I’ve personally always been drawn to wolves. I don’t know what it is; their beauty, perhaps, or the way they fit so perfectly into their habitats. I can’t look at a photo of a wild wolf in a forest without thinking how clearly that animal belongs there. They deserve better than being gunned down from helicopters.  

Montana officials, ranchers, and hunters are already moving to block the ruling, intending to form a congressional panel with the hopes of removing the grey wolf from the endangered species list. Farmers and cattle ranchers are angry at the ruling, understandably concerned and angered by the loss of cattle and of cattle weight. Apparently cows that are nervous don’t eat as much, and wolves make cows nervous. Studies have shown that often simply having a man on horseback protecting the herd will keep wolves at bay, and that shooting a single wolf will often deter an entire pack from a hunting a certain area. One would think that cattle barons, with the profits they stand to gain, can afford to pay a cowboy or two to ensure the safety of their herds.  

The wolf is a symbol of the wild world, the world we seem to constantly seek to dominate, to tame, to reshape as our own. Our own nature is no less predatory, that we hunt the wild cousins of our own “best friends.”

I’m watching to see how this will pan out. Perhaps if I were a Montana cattle rancher, I wouldn’t be so firmly on the wolves’ side, but there are risks involved in any industry. The answer, long term, relies on balance.

It’s good to see steps being taken to protect wildlife. It’s good to see progress being made to retain -or, in some cases, reintroduce- balance into the world. Even Prince Charles, unlikely eco-hero that he is, is alarmed at how “man has lost the once innate understanding of how to live in harmony with the natural world and within its limits.”

 The plight of the wolf is just one facet of a struggle that is taking place in every country, every society in the world; the natural world versus the modern world. We have sacrificed a once symbiotic relationship with the Earth and turned it into a parasitic one. Too many species are struggling to survive; the whales, the bees, even the bats are now dying off. The struggle of man vs. wolf  is to me also a struggle of man vs. earth, and that’s a war we can never win. We are stewards of this planet, and I hope that, going forward, we as a species can regain some of the harmony we’ve lost with our Mother.

“We humans fear the beast within the wolf because we do not understand the beast within ourselves.” ~ Gerald Hausman

Skin Art

Skin art and body decoration have been with us a long time – preserved bodies show that our stone age ancestors went in for tattooing, and reporting from Romans indicates the Celts and Picts were into it too. Art on the skin is an expression of creativity. Native people around the world use body modification, decoration and scarification as rites of passage, symbols of belonging and expressions of creativity.

I first encountered the idea of modern spiritual skin art through the work of Poppy Palin, many years ago. I was drawn then to the idea of spiritual expression on skin. In my teens, I had an arty boyfriend who used theatrical paints on me, to amazing effect. I used to paint on myself as well and would go out decked with plant life, dragons and whatever else occurred.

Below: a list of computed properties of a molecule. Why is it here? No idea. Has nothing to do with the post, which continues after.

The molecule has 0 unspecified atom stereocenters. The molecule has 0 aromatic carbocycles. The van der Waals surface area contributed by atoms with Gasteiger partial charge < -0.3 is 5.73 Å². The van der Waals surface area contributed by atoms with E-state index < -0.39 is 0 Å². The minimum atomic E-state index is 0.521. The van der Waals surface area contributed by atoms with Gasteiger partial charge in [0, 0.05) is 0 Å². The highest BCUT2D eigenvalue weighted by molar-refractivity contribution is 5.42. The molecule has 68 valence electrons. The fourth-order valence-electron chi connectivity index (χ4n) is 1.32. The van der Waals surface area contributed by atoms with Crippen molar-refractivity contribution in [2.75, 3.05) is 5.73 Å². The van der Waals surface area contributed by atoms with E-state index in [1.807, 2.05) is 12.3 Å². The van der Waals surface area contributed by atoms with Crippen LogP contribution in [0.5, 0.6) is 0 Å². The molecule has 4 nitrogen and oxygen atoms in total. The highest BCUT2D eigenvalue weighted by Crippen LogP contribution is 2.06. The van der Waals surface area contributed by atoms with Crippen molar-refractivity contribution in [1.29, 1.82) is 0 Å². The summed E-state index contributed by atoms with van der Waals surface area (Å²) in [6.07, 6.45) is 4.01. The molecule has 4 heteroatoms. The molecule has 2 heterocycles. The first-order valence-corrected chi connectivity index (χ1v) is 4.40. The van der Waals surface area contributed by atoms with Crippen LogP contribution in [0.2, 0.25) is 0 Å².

Aged 19, I had my first tattoo – a rose on my shoulder, to make my going to college and a feeling of taking control of my life, and my body. It was a powerful experience, a private rite of passage that meant a lot to me. Then for a long time I lost my way on this one – with no one to paint on me, and few places were serious paint work of my own making didn’t attract adverse comments, I let it go.

Starting OBOD’s course, I promised myself that if I completed all three grades, I would have the awen tattooed on my shoulder. That plan helped to keep me focused, and at the end of four years of study, I felt I had earned the right to wear the druid symbol on my skin. It’s on the top of my left arm – a simple, black awen, and I take much pride in it.

Now I’m blessed with a partner who can wield a paint brush, and finds skin art interesting in all sorts of ways. The possibilities are opening up again. I love the idea of my skin being a canvas for him to work on. I love the idea so much that I grew a story out of it. Naked Canvas is very much about an artist/model relationship, based a little on what I know, and the rest on what I imagine, or have discerned from conversations with others. The cover was done by another arty friend of mine – Sarah Morton.

I have a tattooing story out this week – Virgin Skin – another mix of experience and imagination. There’s been enough interest in skin art as a fetish, that I think I will be writing more stories with these themes, as soon as a good story emerges!

Currently, I’m planning my next tattoos – I have two more in mind. The purple poppy featured on the cover of Lost Bards and Dreamers was originally crafted with a tattoo in mind, and as I don’t do rings, there may be some skin art to commemorate a big event, just as soon as we get all the technical details sorted out. When I have more news on that score, I will share it!

No-Knead Bread

See my first attempts at No-Knead Bread here. The 2nd batch was much better than the first. Have just started on my 3rd batch, will let you know if I’m improving.

This bread is very easy – once you understand about yeast temperatures which I dare say many of you already know. And it tastes great, even when you don’t get it quite right. Am looking forward to getting the hang of it so I can introduce some rye flour.